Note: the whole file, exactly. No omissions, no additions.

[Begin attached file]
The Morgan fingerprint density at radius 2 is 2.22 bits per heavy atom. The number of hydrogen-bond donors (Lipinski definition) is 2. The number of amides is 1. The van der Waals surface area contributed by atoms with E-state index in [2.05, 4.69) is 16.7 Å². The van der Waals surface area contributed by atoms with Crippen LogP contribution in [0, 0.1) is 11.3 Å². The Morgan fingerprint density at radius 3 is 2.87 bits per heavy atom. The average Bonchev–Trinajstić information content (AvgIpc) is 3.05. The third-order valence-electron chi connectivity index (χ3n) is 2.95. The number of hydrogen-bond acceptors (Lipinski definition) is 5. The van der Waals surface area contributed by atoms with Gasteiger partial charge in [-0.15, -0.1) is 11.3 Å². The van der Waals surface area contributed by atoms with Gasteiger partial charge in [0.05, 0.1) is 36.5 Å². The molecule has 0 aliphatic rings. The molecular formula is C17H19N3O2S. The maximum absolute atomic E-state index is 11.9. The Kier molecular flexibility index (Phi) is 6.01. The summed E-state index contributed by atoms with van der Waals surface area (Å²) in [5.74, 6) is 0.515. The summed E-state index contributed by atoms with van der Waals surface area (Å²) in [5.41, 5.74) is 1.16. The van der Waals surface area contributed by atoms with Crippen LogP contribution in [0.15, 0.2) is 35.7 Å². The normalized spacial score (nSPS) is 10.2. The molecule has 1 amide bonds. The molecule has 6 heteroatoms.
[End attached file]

The Morgan fingerprint density at radius 2 is 2.22 bits per heavy atom. The number of hydrogen-bond donors (Lipinski definition) is 2. The number of amides is 1. The van der Waals surface area contributed by atoms with E-state index in [2.05, 4.69) is 16.7 Å². The van der Waals surface area contributed by atoms with Crippen LogP contribution in [0, 0.1) is 11.3 Å². The Morgan fingerprint density at radius 3 is 2.87 bits per heavy atom. The average Bonchev–Trinajstić information content (AvgIpc) is 3.05. The third-order valence-electron chi connectivity index (χ3n) is 2.95. The number of hydrogen-bond acceptors (Lipinski definition) is 5. The van der Waals surface area contributed by atoms with Gasteiger partial charge in [-0.15, -0.1) is 11.3 Å². The van der Waals surface area contributed by atoms with Gasteiger partial charge in [0.05, 0.1) is 36.5 Å². The molecule has 0 aliphatic rings. The molecular formula is C17H19N3O2S. The maximum absolute atomic E-state index is 11.9. The Kier molecular flexibility index (Phi) is 6.01. The summed E-state index contributed by atoms with van der Waals surface area (Å²) in [5.74, 6) is 0.515. The summed E-state index contributed by atoms with van der Waals surface area (Å²) in [5.41, 5.74) is 1.16. The van der Waals surface area contributed by atoms with Crippen LogP contribution in [0.15, 0.2) is 35.7 Å². The normalized spacial score (nSPS) is 10.2. The molecule has 1 amide bonds. The molecule has 6 heteroatoms.